If confirmed, DHS nominee to continue with cybersecurity initiatives
- — 19 October, 2013 00:44
If confirmed, Jeh Johnson, the former high-ranking Pentagon official nominated Friday to head the Department of Homeland Security, is not expected to bring much change to the Obama administration's cybersecurity initiatives.
President Barack Obama chose Johnson in part because of his managerial experience as general counsel of the Department of Defense, where he managed 10,000 military and civilian lawyers all over the world with a staff of 100. Johnson will need Senate confirmation to start his new job.
The ability to manage a sprawling bureaucracy is certainly a requirement for DHS secretary. The agency, formed in the wake of the 9/11 terrorist attack in New York, has 10s of thousands of employees and comprises more than a dozen agencies, from the Secret Service and Immigration and Customs Enforcement (ICE) to the Federal Emergency Management Agency.
"Jeh (pronounced "Jay") Johnson brings considerable DOD experience to this job," Stewart Baker, former assistant secretary for policy at DHS, told CSOonline.
"Since the organizational challenges at DHS are exceeded only by the challenges of running DOD, Johnson's on-the-job training at DOD will serve him well."
Johnson's high-profile accomplishments as chief lawyer for the Pentagon during the first term of the Obama administration included his legal authority over all drone strikes and his advocacy for allowing gays to serve openly in the military.
Because the administration has already set cybersecurity policy, Johnson is expected to leave the execution to others.
"He'll certainly appreciate the importance of cybersecurity as an issue, but I think it's too soon to say that he'll take a different approach," Baker said.
"DHS's challenges there are much more about execution than about policy, so I wouldn't expect a great change."
Obama issued an executive order in February that put into play those cybersecurity initiatives that do not need congressional approval. Key elements of the order included a Cybersecurity Framework for setting standards to mitigate risks and having government agencies share cyberattack information with the private sector.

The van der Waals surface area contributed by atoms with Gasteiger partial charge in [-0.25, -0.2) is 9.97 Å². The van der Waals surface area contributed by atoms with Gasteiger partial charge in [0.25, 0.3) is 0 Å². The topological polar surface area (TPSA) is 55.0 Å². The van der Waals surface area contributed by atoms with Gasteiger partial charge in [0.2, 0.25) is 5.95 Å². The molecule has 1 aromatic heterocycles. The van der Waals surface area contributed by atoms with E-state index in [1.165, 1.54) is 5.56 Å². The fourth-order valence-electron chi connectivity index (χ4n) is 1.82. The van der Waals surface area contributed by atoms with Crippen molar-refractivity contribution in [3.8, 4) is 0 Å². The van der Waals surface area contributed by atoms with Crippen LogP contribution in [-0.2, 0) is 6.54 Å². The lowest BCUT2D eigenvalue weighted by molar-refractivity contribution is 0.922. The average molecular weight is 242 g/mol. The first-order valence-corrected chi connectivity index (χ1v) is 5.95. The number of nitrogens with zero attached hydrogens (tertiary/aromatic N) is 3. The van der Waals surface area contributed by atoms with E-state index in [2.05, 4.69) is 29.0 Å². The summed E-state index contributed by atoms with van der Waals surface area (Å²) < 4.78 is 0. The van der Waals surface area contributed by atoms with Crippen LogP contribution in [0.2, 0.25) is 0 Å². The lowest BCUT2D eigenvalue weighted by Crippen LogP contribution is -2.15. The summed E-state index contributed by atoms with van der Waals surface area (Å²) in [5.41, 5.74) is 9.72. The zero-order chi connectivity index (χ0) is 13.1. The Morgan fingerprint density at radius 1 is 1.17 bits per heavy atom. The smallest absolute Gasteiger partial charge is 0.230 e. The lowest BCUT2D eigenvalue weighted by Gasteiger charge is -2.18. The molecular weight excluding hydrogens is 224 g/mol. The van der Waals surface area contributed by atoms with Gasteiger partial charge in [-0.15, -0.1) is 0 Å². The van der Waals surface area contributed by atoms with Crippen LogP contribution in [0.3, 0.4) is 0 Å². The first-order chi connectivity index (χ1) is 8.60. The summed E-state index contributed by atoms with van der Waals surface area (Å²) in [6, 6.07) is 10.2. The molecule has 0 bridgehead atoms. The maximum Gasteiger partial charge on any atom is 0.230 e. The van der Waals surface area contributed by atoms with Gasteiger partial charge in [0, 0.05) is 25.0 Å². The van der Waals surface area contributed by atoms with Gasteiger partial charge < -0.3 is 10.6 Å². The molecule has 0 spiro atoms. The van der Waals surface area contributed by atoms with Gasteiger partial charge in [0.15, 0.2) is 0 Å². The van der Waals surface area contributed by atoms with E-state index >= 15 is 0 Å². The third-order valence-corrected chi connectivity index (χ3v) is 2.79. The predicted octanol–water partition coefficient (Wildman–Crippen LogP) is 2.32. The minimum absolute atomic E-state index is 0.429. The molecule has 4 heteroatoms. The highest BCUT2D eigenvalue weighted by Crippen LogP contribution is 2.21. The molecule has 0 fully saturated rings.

Regulations that would make private sector participation mandatory would have to come from Congress, which is considering several proposals. The DHS plays an important role in advising lawmakers on the administration's positions.
Like his predecessor Janet Napolitano, Johnson is expected to make national cybersecurity a top priority at DHS. Napolitano resigned in September to lead the University of California system.
"Cyber will be among one of his top agenda items, no doubt," James Forest, director of the Graduate Program in Security Studies at the University of Massachusetts, Lowell, said.
"Since he's reportedly smart and politically savvy, I would bet he'll surround himself with a bunch of very smart people to tackle these issues."
Critics denounce Johnson for his role in the Obama administration's use of drones in the nation's war on terrorism. As Pentagon general counsel, Johnson said the attacks were legal because the terrorists killed were legitimate targets in a military conflict.
Johnson has said that a time will come when enough Al Qaeda leaders are killed or captured to neutralize the terrorist organization.
"That is delusional because the drone strikes are manufacturing terrorists faster than it is killing them," Peter Ludlow, a professor at Northwestern University who has written extensively on national security issues, said.
Republicans have already gone on the offensive against Johnson, saying he lacks the experience to oversee the three immigration services under the DHS, which include the two enforcement agencies, ICE and Customs and Border Protection, and Citizenship and Immigration Services.
"After this administration's mismanagement of DHS, in particular its failure to secure the border, Texans expect a nominee with serious management and law enforcement experience," Sen. John Cornyn, the second-ranking Republican in the Senate, told The Washington Times.
"Rather than selecting someone who knows the unique dynamics of our Southern border, President Obama has tapped one of his former New York fundraisers. We need someone who knows how to secure the border, not dial for dollars."
Johnson was a top fundraiser for Obama's 2008 presidential campaign.